Volume 37 Issue 2 February 1987
Geraint H. Jenkins examines the vicissitudes of modern Welsh history.
Felix Barker keeps an open mind about speculation on the burial place of King Arthur.
The unlikely setting of the East London suburb of Walthamstow was a centre for the infant British cinema industry at the turn of the century. Margaret O'Brien and Julia Holland chart its course, aided by interviews with and recollections of local people, many of whom were involved as 'extras' in the early silent films.
'Beyond the pale' - the imperialists' vision of the Irish as ignoble savages originated in the attitudes and writings of medieval Englishmen.
'Trade follows the flag' is a truism of imperial expansion but in the 1680s it was the other way round, as East India Company entrepreneurs made an ambitious and abortive attempt to challenge the might of the Moghul empire.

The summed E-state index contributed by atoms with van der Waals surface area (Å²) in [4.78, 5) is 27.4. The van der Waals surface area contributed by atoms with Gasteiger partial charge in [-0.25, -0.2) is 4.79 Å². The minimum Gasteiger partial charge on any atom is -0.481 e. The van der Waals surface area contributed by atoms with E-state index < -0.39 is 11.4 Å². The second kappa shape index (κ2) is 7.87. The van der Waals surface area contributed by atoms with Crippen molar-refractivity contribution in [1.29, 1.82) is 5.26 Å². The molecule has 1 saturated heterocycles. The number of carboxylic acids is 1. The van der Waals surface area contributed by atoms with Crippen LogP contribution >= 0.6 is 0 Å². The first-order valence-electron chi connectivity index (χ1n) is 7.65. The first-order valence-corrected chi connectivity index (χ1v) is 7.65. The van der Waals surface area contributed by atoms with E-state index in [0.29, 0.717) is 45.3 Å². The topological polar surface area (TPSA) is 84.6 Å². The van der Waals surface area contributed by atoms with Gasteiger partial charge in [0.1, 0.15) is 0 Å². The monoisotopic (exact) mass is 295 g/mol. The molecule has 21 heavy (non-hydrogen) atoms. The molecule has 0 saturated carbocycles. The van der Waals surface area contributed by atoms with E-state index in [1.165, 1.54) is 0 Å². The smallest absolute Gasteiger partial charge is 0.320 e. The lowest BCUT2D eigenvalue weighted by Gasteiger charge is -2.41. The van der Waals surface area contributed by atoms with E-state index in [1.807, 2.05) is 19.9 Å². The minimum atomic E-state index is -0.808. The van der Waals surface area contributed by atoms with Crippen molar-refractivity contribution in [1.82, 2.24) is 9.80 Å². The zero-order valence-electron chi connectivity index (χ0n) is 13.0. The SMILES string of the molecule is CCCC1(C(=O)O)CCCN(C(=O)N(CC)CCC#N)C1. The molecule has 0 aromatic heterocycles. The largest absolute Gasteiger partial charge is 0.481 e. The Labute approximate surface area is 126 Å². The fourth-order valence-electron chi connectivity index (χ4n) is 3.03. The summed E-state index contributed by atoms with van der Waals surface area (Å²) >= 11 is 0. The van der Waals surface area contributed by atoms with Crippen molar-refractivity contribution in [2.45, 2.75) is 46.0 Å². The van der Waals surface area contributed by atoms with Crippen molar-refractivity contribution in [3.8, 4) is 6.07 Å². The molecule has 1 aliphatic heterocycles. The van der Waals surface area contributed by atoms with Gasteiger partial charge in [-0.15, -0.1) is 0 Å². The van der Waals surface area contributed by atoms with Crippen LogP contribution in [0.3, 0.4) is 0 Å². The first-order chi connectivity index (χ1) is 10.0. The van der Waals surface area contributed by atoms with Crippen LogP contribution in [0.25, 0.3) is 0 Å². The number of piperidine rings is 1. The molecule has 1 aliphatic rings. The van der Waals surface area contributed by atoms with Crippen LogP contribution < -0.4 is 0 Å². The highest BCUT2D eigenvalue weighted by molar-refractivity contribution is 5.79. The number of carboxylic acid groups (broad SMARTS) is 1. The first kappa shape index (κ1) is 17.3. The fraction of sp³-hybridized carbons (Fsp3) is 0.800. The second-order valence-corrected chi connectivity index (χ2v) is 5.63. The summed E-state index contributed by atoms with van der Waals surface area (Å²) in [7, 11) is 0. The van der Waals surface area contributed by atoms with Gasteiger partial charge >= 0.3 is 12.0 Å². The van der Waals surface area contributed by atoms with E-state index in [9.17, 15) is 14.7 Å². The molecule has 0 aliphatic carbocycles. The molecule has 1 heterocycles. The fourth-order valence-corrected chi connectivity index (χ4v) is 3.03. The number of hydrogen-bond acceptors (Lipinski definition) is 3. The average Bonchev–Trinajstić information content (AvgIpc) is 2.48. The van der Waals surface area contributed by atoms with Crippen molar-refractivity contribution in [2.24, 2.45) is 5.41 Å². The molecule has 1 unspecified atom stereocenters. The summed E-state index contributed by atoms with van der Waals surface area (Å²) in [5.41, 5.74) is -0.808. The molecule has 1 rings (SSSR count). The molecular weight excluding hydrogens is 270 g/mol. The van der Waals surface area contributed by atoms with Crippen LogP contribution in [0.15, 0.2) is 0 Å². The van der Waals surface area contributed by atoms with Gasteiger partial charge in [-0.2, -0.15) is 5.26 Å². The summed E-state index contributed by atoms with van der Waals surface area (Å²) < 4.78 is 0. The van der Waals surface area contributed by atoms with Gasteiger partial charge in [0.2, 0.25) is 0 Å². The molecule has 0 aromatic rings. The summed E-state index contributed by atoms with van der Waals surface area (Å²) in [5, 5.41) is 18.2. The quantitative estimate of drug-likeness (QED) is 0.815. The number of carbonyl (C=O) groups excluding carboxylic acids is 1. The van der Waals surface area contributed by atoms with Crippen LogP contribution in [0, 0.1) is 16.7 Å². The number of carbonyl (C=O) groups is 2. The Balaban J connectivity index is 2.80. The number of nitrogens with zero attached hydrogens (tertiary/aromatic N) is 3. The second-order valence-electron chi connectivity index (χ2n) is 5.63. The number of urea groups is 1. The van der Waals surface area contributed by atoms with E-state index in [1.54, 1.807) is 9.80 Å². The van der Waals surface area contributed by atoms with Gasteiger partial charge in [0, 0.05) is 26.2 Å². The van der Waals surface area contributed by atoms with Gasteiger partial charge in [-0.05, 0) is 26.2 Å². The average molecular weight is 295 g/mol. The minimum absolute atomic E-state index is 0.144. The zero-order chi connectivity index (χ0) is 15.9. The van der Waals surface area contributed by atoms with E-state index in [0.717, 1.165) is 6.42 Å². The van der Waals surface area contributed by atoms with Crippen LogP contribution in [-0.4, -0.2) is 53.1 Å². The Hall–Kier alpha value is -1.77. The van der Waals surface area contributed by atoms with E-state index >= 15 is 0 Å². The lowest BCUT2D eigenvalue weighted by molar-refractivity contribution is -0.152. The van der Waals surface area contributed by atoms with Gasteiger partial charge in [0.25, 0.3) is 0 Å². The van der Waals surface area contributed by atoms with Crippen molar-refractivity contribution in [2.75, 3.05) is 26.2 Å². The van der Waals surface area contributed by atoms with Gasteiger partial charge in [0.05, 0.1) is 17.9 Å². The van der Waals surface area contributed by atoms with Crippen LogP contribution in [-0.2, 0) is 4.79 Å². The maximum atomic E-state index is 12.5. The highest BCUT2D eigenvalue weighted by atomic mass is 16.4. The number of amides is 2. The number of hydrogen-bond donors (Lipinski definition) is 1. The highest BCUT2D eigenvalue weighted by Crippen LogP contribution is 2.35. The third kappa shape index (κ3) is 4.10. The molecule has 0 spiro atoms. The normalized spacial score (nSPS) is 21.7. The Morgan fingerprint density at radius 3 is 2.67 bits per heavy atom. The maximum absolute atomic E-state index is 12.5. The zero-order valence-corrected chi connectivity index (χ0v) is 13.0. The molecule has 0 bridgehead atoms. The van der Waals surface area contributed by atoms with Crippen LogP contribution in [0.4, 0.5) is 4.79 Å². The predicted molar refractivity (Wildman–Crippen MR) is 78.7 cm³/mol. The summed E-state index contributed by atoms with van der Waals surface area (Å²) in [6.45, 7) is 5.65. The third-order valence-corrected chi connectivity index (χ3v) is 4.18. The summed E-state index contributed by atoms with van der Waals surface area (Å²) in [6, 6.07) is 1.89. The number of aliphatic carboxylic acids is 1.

Penelope Corfield finds that economic progress and new self-awareness in language and gesture disturbed the tranquility of the ‘Age of Elegance'.
Service to the Crown might bring hereditary office and a title for the upwardly mobile of Louis X/V's France, but not acceptance by the traditional 'aristocracy of the sword'. Close scrutiny reveals attempts to incorporate a new breed of noble into an essentially static society.
Keith M. Brown assesses the life, death and legacy of Mary Stewart
- The Gothic Choirstalls of Spain
Learning and Literature in Anglo-Saxon England: Studies presented to Peter Clemoes on the Occasion of his Sixty-Fifth Birthday
Edited by Michael Lapidge and Helmut Gneuss. xiv + 459 pp. (Cambridge University Press, 1985)